|Subject: Re Zine Bali recommendations.|
G'day Marghe and Marty,
What magic to hear the carefully modulated and dulcet tones
of fellow Australians. I'm not sure whether others do
this but as soon as I open each Zine posting, I scroll down
to the bottom of the contribution to see where it's from and
imagine the accents of the writer. Of course I work
strictly with stereotypes that have been reinforced by the
media. The regional dialects can be a bit tricky, and
sometimes my guess has me on the wrong continent, so I'm
sorry if my interpretation is a bit off key. We Down under
are stuck with that darn Paul Hogan drawl. When we open our
mouths while in Europe (or even in Nth America) you can see
the doubt in people's eyes - 'this guy is not authentic'.
Now I believe we've got to live down another clown - the
crocodile man. As my sister-in-law in Oakland complains,
Jeez! You lot have plenty to answer for.
But I'm here to sing the praises of Bali. This island has become a suburb of Perth even though it's 2,500 km away. It has just been announced that 22% of Western Australians travelled overseas last year. A large proportion would have gone to Bali. I just checked the travel section of the newspaper to find that the latest typical offerings are; 10 days, 3 star accommodation, plus airfares and a daily breakfast come in at less than $1000 (in U.S. dollar terms that's about $3.47).
First of all you both have to decide why you're going there. Bali can be taken on so many levels; shopping, relaxation, food schools, cultural, sport, and of course, a general good time. Many Australians were concerned about their reception by Indonesians after the East Timor debacle. Bali remained the friendly place to go. That tension has eased on Lombok but I'm not sure about other areas within the archipelago.
On the island of Bali there are four main areas to look at; the Kuta side, Sanur, Nusa Dua and Ubud. As a rough summary, the Kuta side provides lots of restaurants, shopping and a wonderful beach. It can be noisy if you choose the busy sections as this is where the night life is. However the north section is a great place to be so that you can sample all the delights and retire to your own oasis at night.
Nusa Dua has some of the great hotels of the world. I'm not exaggerating. Some of the settings are breathtaking. If you want to experience luxury, great service and a relaxing time this is for you. The problem we found with it is that you are removed from the myriad of restaurants and shopping delights. You are also largely confined to what is on offer at your compound unless you are prepared to rely on taxis. Sanur attracts an older clientele. There are some superb restaurants and the shopping is less hectic. The beach doesn't compare to the Kuta side and there is a quieter nightlife.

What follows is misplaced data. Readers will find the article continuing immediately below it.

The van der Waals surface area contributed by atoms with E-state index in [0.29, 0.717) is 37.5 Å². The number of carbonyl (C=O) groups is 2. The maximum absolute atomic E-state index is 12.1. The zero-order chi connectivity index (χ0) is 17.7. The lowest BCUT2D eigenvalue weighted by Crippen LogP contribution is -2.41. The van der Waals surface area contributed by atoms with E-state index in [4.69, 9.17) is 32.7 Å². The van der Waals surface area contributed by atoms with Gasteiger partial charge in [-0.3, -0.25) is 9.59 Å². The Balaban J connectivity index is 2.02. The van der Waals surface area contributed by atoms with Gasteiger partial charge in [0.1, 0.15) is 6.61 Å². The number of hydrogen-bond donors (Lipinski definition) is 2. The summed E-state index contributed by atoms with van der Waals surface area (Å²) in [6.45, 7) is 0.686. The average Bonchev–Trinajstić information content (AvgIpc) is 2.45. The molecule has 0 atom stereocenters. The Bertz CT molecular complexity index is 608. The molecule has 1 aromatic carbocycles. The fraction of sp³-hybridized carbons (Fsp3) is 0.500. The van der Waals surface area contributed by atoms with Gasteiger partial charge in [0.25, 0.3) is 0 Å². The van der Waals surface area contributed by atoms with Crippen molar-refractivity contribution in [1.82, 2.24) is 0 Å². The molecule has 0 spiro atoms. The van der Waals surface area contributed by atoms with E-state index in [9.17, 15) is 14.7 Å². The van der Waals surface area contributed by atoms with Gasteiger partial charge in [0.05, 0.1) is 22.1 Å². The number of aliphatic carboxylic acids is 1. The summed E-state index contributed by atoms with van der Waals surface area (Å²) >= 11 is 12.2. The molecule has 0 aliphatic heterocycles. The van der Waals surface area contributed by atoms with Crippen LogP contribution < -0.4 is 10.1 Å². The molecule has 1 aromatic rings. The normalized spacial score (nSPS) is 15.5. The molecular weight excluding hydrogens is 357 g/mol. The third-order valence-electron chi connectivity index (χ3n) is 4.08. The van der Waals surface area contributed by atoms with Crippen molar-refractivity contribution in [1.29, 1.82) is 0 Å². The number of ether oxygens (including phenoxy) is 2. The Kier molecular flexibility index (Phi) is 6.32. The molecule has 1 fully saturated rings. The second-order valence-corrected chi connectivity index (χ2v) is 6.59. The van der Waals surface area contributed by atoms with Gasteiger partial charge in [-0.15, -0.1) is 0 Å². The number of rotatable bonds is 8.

Ubud is in the hills. It is cooler and the countryside is very beautiful (lush jungle, rice terraces etc). This is the centre for the arts. Some wonderful markets with the craft work and art you generally associate with this island being sourced here. There are some exclusive hotels in idyllic grounds but the range of accommodation is spread through the whole range.
Please note Lou's memory of villages that specialize.
The population of Bali is largely Hindu which is a surprise in this, the world's most populated Moslem nation. As a result there are many temples of significance that are well worth visiting. You'll find the general population lives in close proximity to their religion with small shrines everywhere.
On a tourist and commercial level, Bali has really got it's act together. Unlike many other countries, you do not get hard sell from street pedlars. Gone are the days when you were beseeched by a mob whenever you appeared on the beach. There are strict laws for any one hawking a product. There must never be more than two sales persons working together, once their offer is rejected they must not persist with their pitch, and someone has instilled in everyone the importance of a smile. Where ever you go you'll find they are VERY au fait with the Australian sense of humour and have all the smart sayings down pat.
Most of all, it is a very safe place to visit. The greatest danger is from fellow tourists particularly close to bars and night clubs. As we've never been out beyond the bewitching hour we've never seen an occasion to make us feel uncomfortable - and that includes walking home at night after trying out yet another restaurant. Many people on this side of the country spend a week at Sanur to unwind, set off for a few days in Ubud and finally come back to the Kuta side of the island (Legian is a very good suburb) to catch up with shopping and beach life.
As to other places in the archipelago. We've not been to Lombok but it gets raves in the press. Yogyakarta (pronounced 'Jojakarta') is the cultural heart of Java. Two of the world's most impressive Buddhist temples (Prambanan and Borobudur), the centre for batik, Ramayana ballet, puppets - the list of things we were impressed with goes on and on. We spent a week in this city and could have stayed much longer. Please check out how well Australians are being received here now. Being a university and cultural centre there was a good deal of antagonism after Australia's involvement in East Timor - this could well have changed now.
Finally, Bali is one of the great value for money countries I know. Surprisingly, for such a small island, the choices are endless and designed to fit most people's pocket. The food is exceptional (you can eat safely almost any where) and the people welcoming. Just one word of warning; DO NOT TRAVEL TO BALI DURING THE W.A. SCHOOL HOLIDAYS. Regards, James.